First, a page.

When I first made the decision to come home to the farm, it seemed . . . easy. I wasn’t naïve enough to think nothing would change, but I never imagined it’d be so much harder than I imagined. Why is it so much harder to communicate with the most important people in our lives? Why are feelings between family members more difficult to address? Why is it that we tend to be able to hurt the people we love the most the deepest?
The power struggle was real. My dad and I, who are too alike, know exactly which buttons to push. I didn’t want to be treated like the 10-year-old who flinched every time she gave a cow a shot, and he didn’t appreciate being contradicted on some of the decisions he made. Things were said and feelings were hurt. He felt like I didn’t care enough about the farm to want to learn more, and I wondered if there was a point in even trying when all of my ideas and opinions seemed to be immediately shot down. Then add in some spouses, and life gets even harder.
We’re almost eleven years into this and some days I still think about walking away, but I have learned a few valuable lessons along the way. For example, no argument is ever 100% one person’s fault. If you and a specific family member are having trouble getting along, own up to your role in it. Even if only internally, the way you think about and react to that person will change. As much as we hate to admit it, sometimes we are the problem. Another big step for me was to learn to not take things so personally. I can’t control what others say to me, but I can control how I react to it or how I think about it. Then, before I know it, I’m overthinking and putting extra meaning into the very literal words that were said. Within hours, a simple reminder from someone to do something I’ve done every day for the last five years has turned into them doubting my very intelligence. Learn to let those emotions go. Dwelling on them makes everything worse.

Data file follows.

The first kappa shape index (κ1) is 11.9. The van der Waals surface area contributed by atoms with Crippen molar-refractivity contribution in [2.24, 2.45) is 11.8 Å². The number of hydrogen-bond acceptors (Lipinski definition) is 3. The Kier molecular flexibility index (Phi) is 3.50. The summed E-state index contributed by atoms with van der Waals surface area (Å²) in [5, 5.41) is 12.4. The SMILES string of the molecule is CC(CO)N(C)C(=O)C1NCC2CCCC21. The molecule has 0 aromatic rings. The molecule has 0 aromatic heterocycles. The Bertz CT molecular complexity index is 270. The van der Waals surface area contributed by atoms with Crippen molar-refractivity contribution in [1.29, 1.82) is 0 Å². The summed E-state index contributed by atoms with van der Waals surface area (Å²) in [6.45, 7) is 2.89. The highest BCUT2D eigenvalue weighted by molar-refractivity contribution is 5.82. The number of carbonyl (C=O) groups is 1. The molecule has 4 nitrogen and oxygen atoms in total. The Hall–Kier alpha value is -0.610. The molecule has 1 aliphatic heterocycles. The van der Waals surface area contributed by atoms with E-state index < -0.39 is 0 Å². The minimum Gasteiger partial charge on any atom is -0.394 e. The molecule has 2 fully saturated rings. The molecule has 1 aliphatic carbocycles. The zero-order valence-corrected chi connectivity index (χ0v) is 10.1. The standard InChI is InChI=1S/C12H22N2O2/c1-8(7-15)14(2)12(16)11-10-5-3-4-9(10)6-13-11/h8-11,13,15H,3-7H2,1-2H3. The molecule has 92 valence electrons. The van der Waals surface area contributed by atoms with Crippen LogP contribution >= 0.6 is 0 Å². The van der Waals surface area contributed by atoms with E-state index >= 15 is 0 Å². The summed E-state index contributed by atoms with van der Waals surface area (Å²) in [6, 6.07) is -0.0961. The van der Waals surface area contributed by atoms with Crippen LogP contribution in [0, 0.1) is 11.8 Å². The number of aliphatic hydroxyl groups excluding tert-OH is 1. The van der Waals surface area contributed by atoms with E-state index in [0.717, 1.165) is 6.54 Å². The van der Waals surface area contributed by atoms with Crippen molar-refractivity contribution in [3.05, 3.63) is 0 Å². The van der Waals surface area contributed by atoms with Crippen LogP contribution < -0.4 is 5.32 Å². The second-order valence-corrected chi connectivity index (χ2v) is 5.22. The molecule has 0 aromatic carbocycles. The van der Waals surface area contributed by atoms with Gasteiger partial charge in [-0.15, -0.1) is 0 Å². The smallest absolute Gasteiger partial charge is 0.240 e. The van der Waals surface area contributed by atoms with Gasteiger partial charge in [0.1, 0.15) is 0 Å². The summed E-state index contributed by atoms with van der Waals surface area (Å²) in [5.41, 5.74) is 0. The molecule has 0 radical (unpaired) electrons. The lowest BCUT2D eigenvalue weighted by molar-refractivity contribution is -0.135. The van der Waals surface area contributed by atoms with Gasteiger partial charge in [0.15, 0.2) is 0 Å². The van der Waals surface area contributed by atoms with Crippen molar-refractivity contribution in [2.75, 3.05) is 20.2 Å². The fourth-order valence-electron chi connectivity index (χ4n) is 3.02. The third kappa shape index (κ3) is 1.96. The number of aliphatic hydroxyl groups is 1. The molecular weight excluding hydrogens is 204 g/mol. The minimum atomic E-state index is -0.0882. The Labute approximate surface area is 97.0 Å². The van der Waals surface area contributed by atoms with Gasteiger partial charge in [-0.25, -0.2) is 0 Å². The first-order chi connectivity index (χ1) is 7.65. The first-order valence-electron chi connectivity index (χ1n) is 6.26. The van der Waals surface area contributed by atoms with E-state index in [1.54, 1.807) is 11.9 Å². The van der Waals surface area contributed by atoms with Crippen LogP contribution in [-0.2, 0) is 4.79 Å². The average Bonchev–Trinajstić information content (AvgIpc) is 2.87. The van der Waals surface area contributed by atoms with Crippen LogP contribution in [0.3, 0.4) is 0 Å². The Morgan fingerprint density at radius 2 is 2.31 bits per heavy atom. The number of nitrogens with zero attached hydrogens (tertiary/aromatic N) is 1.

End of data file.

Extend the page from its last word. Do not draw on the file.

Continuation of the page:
I know that my family isn’t perfect. We argue and say things we don’t mean all the time. But at the end of the day, we are family, and nothing is bigger than that. I can honestly say I would jump in front of a bullet for every single one of them. If they’re reading this, I love you. Sometimes I just don’t like you very much.
The author dairies in partnership with her parents and brother at Spruce Row Farm in Pennsylvania. Jessica is a graduate of Pennsylvania State University, and since 2015, she has been active in promoting dairy in her local community. You can find her and her 250 Jersey cows on Facebook at Spruce Row Dairy or on Instagram at @seejessfarm.